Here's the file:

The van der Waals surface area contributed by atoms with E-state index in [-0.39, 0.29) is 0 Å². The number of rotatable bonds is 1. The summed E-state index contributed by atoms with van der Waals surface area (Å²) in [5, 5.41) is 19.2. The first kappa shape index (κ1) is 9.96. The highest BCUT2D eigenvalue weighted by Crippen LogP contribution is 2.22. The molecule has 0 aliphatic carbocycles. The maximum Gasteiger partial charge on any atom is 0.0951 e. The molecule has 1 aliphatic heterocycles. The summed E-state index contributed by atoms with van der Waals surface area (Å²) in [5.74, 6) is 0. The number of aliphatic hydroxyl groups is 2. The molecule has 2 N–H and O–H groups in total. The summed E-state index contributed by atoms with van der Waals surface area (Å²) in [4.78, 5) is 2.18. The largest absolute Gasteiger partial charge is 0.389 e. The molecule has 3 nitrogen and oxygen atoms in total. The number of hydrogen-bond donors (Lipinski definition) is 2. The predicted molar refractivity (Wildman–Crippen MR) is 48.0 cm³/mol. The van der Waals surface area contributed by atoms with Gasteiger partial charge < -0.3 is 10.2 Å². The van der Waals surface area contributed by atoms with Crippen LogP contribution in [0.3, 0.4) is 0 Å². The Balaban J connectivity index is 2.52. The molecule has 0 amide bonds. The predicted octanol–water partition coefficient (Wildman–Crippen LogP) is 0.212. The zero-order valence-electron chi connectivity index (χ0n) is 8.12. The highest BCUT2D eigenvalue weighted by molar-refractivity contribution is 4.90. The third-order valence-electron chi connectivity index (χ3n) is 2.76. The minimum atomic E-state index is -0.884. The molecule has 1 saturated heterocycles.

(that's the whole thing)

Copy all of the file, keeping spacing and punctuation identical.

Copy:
The van der Waals surface area contributed by atoms with E-state index in [-0.39, 0.29) is 0 Å². The number of rotatable bonds is 1. The summed E-state index contributed by atoms with van der Waals surface area (Å²) in [5, 5.41) is 19.2. The first kappa shape index (κ1) is 9.96. The highest BCUT2D eigenvalue weighted by Crippen LogP contribution is 2.22. The molecule has 0 aliphatic carbocycles. The maximum Gasteiger partial charge on any atom is 0.0951 e. The molecule has 1 aliphatic heterocycles. The summed E-state index contributed by atoms with van der Waals surface area (Å²) in [5.74, 6) is 0. The number of aliphatic hydroxyl groups is 2. The molecule has 2 N–H and O–H groups in total. The summed E-state index contributed by atoms with van der Waals surface area (Å²) in [4.78, 5) is 2.18. The largest absolute Gasteiger partial charge is 0.389 e. The molecule has 3 nitrogen and oxygen atoms in total. The number of hydrogen-bond donors (Lipinski definition) is 2. The predicted molar refractivity (Wildman–Crippen MR) is 48.0 cm³/mol. The van der Waals surface area contributed by atoms with Gasteiger partial charge < -0.3 is 10.2 Å². The van der Waals surface area contributed by atoms with Crippen LogP contribution in [0.3, 0.4) is 0 Å². The Balaban J connectivity index is 2.52. The molecule has 0 amide bonds. The predicted octanol–water partition coefficient (Wildman–Crippen LogP) is 0.212. The zero-order valence-electron chi connectivity index (χ0n) is 8.12. The highest BCUT2D eigenvalue weighted by molar-refractivity contribution is 4.90. The third-order valence-electron chi connectivity index (χ3n) is 2.76. The minimum atomic E-state index is -0.884. The molecule has 1 saturated heterocycles.